Kealiiahonui

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Kealiʻiahonui
Aarona Keliiahonui.jpg
Born (1800-08-17)August 17, 1800
Kauaʻi
Died June 23, 1849(1849-06-23) (aged 48)
Honolulu, Oʻahu
Burial at sea
Spouse Kapule
Kaʻahumanu
Kekauʻōnohi
Full name
Aaron (Aarona) Kealiʻiahonui
House Kingdom of Kauaʻi
Father King Kaumualiʻi of Kauaʻi
Mother Kaʻapuwai Kapuaʻamohu

Aaron Kealiʻiahonui (1800–1849) was member of the nobility of the Kingdom of Kauaʻi and the Kingdom of Hawaii. He is often called Keliʻiahonui, a contraction of Kealiʻiahonui.

Family life[edit]

Kealiʻiahonui was born August 17, 1800. His father was Kaumualiʻi, the last ruling King of Kauaʻi.[1] His mother was Kaʻapuwai Kapuaʻamohu. His father agreed to become a vassal to Kamehameha I in 1810, so he would never become a ruling monarch. In 1821 his father was forced into exile, and to emphasize the submission, marry Queen Regent Kaʻahumanu.

After his father died in 1824, and his half-brother Humehume led a failed rebellion, Queen Kaʻahumanu forced Kealiʻiahonui into a similar relationship. Kealiʻiahonui gave up his first wife, Kapule, symbolically married Kaʻahumanu, and there were no more rebellions from Kauaʻi. The missionaries disliked these forced marriages, and hoped education would convert them. Kealiʻiahonui was described as "...handsome, and naturally and usually more interesting at that period than most of the nobility".[2]:241 Physically he was 6 feet 6 inches (1.98 m) tall "...considered to be the handsomest chief in the Islands, and was proficient in all athletic exercises".[3] On December 5, 1825, he was part of a royal baptism ceremony where he took the Christian name "Aaron".[2]:278 His name is sometimes also spelled without the first "a" as Keliʻiahonui, which is what was used for his namesake grandnephew, Edward Abnel Keliʻiahonui (1869–1887). After Kaʻahumanu died in 1832, he married for a third time, to Kekauōnohi, a granddaughter of Kamehameha I and former Queen Consort.[2] He had no children that lived to adulthood.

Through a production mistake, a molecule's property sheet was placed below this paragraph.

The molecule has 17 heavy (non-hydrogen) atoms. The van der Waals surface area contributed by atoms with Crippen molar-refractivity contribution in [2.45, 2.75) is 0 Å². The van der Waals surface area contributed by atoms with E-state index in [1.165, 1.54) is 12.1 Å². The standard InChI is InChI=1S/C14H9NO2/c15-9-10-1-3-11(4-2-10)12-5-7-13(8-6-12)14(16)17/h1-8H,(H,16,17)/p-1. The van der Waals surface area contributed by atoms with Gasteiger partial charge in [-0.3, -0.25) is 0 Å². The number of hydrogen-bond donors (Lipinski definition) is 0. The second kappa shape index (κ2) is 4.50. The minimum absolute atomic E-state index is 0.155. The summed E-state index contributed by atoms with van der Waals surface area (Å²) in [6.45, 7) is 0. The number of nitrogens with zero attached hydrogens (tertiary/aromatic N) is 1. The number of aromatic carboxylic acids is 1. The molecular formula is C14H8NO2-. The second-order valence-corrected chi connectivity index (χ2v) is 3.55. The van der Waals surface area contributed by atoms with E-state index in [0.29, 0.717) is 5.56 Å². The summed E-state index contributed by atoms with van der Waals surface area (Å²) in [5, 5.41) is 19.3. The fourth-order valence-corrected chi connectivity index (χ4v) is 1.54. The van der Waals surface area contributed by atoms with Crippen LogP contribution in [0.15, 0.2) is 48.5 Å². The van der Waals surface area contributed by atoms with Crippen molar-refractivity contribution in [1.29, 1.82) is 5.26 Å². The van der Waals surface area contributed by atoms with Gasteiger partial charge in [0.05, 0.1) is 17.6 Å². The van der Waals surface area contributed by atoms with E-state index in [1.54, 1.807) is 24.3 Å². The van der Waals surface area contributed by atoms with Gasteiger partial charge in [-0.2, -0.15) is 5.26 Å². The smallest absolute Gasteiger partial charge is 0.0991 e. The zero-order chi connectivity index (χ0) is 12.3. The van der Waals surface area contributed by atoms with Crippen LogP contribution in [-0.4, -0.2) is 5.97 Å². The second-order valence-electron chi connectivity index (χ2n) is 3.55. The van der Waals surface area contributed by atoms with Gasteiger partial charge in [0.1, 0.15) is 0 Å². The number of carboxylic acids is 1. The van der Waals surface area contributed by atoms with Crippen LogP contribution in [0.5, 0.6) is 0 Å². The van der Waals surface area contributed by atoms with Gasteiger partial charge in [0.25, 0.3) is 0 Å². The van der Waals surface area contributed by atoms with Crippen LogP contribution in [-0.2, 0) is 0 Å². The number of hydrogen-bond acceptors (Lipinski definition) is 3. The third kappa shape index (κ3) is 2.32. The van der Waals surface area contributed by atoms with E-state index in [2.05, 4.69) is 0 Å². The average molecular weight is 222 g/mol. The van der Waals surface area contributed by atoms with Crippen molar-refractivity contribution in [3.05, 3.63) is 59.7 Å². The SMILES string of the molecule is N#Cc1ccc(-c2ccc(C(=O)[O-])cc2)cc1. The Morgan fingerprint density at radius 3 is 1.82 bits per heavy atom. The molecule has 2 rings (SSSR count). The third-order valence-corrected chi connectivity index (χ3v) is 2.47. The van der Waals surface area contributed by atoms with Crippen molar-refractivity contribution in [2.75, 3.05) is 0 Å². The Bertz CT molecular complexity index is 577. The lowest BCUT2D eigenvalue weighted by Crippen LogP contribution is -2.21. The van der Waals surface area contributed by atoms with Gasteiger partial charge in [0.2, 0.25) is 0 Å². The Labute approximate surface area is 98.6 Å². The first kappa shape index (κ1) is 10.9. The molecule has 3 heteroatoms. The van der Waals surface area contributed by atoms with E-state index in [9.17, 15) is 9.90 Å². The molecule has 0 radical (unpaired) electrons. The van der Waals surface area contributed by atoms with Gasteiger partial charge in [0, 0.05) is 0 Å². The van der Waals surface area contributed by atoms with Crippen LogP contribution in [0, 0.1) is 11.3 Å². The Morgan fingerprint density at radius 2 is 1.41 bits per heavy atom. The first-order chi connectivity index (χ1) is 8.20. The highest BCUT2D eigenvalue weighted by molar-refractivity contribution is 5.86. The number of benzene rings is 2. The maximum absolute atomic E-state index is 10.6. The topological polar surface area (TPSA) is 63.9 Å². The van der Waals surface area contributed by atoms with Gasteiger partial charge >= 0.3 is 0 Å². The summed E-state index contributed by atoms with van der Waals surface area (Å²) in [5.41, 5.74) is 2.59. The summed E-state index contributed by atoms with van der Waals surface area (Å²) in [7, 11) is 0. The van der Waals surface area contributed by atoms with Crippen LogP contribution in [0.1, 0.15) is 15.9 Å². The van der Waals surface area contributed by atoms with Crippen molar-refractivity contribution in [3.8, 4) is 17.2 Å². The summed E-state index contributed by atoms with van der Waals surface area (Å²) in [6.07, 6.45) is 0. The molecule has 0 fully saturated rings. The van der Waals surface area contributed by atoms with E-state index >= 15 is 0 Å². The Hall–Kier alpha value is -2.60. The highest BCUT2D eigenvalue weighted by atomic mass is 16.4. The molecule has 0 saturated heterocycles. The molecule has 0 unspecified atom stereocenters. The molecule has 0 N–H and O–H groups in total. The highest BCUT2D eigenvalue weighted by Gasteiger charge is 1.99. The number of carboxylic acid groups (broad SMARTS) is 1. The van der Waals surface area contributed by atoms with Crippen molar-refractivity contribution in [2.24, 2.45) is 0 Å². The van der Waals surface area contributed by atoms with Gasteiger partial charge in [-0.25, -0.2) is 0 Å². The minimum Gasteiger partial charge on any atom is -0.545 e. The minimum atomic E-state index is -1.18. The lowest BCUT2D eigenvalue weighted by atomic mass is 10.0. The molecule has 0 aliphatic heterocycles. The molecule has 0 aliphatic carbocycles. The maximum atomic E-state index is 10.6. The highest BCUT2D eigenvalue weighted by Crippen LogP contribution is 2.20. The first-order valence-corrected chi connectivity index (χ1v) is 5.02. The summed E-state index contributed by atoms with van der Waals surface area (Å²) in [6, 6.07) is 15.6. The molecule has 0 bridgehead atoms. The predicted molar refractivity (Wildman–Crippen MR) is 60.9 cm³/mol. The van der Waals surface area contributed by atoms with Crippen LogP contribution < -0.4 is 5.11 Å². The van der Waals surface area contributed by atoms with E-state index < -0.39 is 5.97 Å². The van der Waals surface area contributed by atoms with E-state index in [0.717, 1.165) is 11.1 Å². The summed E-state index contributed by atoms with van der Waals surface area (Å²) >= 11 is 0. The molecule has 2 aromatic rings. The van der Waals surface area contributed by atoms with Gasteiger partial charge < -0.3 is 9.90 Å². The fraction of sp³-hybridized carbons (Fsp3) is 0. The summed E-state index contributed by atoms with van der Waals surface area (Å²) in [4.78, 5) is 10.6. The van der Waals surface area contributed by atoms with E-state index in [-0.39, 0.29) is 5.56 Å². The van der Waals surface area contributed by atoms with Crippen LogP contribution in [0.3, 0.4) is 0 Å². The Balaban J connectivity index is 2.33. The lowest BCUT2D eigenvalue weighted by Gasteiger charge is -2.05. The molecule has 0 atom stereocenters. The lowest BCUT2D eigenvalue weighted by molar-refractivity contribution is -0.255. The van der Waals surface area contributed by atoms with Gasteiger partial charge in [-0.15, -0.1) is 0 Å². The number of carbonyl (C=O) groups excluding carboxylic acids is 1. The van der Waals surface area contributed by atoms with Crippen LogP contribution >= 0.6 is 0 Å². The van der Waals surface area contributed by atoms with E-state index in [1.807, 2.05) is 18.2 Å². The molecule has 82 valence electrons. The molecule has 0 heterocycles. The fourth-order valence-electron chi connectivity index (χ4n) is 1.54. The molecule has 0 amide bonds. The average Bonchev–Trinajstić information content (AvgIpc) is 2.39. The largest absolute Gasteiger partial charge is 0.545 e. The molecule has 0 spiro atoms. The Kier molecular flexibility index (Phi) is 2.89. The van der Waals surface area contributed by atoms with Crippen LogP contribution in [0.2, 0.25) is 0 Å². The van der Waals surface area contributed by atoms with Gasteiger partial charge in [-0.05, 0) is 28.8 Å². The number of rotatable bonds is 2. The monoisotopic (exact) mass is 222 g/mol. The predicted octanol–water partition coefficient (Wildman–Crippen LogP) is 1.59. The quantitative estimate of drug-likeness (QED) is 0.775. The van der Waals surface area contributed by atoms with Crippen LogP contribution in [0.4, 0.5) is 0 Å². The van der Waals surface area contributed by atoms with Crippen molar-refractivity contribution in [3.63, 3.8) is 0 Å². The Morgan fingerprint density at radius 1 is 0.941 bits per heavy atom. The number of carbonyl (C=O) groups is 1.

Politics[edit]

In 1840 he was finally allowed to participate in leadership positions. It was his wife Kekauʻōnohi, however, who was officially made Royal Governor of Kauaʻi at this time. He was named in the 1840 Constitution of the Kingdom of Hawaii as one of the founding members of the upper house of the legislature, the House of Nobles.[4] He served in the 1842 through 1848 sessions of the legislature. In 1845 he served as royal chamberlain, and from 1845 to 1847 he was included in the Privy Council of King Kamehameha III.[5]

Kealiʻiahonui died June 23, 1849 in Honolulu. A niece named Kapule after his first wife looked after him before his death. He had a public funeral on June 30. It was a combination of Christian and ancient Hawaiian practices. His coffin was taken to a cave in an area known as Puʻuloa (near modern-day Pearl Harbor). Kekauʻōnohi had wanted a burial at sea, but Kapule and her husband hid the coffin until they were convinced to offer it to the spirits that were thought to inhabit this area.[3]

References[edit]

  1. ^ Christopher Buyers. "The Kauai Genealogy". Royal Ark web site. Retrieved 2009-12-21. 
  2. ^ a b c Hiram Bingham I (1855) [1848]. A Residence of Twenty-one Years in the Sandwich Islands (Third ed.). H.D. Goodwin. 
  3. ^ a b William DeWitt Alexander (1906). "The Funeral Rites of Prince Kealiiahonui". Annual report. Hawaii Historical Society. pp. 26–28. hdl:10524/87. 
  4. ^ "The 1840 Constitution of the Kingdom of Hawaii". Hawaiian Electronic Library. 1840. Retrieved 2009-12-21. 
  5. ^ "Keliiahonui, A. office record". state archives digital collections. state of Hawaii. Archived from the original on 2011-08-11. Retrieved 2009-11-17.